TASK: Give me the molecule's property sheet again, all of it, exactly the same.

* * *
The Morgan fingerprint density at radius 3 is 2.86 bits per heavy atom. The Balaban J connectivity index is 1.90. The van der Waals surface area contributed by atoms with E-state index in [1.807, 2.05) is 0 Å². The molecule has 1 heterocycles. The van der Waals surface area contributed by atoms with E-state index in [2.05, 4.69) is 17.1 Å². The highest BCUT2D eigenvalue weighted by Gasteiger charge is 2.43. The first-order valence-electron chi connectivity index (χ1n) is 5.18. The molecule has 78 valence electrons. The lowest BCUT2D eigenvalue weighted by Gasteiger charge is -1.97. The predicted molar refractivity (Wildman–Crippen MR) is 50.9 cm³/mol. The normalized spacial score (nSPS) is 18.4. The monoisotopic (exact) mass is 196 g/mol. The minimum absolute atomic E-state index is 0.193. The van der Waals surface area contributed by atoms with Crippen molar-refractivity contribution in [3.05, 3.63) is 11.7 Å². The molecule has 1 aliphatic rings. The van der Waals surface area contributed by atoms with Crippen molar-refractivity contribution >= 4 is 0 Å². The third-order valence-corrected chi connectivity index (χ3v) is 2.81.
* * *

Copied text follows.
The Morgan fingerprint density at radius 3 is 2.86 bits per heavy atom. The Balaban J connectivity index is 1.90. The van der Waals surface area contributed by atoms with E-state index in [1.807, 2.05) is 0 Å². The molecule has 1 heterocycles. The van der Waals surface area contributed by atoms with E-state index in [2.05, 4.69) is 17.1 Å². The highest BCUT2D eigenvalue weighted by Gasteiger charge is 2.43. The first-order valence-electron chi connectivity index (χ1n) is 5.18. The molecule has 78 valence electrons. The lowest BCUT2D eigenvalue weighted by Gasteiger charge is -1.97. The predicted molar refractivity (Wildman–Crippen MR) is 50.9 cm³/mol. The normalized spacial score (nSPS) is 18.4. The monoisotopic (exact) mass is 196 g/mol. The minimum absolute atomic E-state index is 0.193. The van der Waals surface area contributed by atoms with Crippen molar-refractivity contribution in [3.05, 3.63) is 11.7 Å². The molecule has 1 aliphatic rings. The van der Waals surface area contributed by atoms with Crippen molar-refractivity contribution >= 4 is 0 Å². The third-order valence-corrected chi connectivity index (χ3v) is 2.81.